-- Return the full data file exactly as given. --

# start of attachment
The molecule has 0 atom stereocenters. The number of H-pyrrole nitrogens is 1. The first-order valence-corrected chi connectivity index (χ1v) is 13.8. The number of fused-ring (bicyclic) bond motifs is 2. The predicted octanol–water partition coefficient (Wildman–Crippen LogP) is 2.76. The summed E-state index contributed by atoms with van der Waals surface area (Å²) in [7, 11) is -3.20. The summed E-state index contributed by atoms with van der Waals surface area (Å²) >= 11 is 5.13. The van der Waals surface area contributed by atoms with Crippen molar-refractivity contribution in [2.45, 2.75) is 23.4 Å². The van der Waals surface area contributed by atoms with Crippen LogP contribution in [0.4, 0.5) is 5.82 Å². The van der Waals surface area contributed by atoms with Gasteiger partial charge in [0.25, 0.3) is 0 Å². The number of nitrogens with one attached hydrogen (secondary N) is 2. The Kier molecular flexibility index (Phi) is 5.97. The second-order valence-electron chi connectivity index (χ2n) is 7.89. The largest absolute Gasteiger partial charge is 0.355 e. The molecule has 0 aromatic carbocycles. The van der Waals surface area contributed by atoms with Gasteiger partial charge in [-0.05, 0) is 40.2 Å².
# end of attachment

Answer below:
The molecule has 0 atom stereocenters. The number of H-pyrrole nitrogens is 1. The first-order valence-corrected chi connectivity index (χ1v) is 13.8. The number of fused-ring (bicyclic) bond motifs is 2. The predicted octanol–water partition coefficient (Wildman–Crippen LogP) is 2.76. The summed E-state index contributed by atoms with van der Waals surface area (Å²) in [7, 11) is -3.20. The summed E-state index contributed by atoms with van der Waals surface area (Å²) >= 11 is 5.13. The van der Waals surface area contributed by atoms with Crippen molar-refractivity contribution in [2.45, 2.75) is 23.4 Å². The van der Waals surface area contributed by atoms with Crippen LogP contribution in [0.4, 0.5) is 5.82 Å². The van der Waals surface area contributed by atoms with Gasteiger partial charge in [0.25, 0.3) is 0 Å². The number of nitrogens with one attached hydrogen (secondary N) is 2. The Kier molecular flexibility index (Phi) is 5.97. The second-order valence-electron chi connectivity index (χ2n) is 7.89. The largest absolute Gasteiger partial charge is 0.355 e. The molecule has 0 aromatic carbocycles. The van der Waals surface area contributed by atoms with Gasteiger partial charge in [-0.05, 0) is 40.2 Å².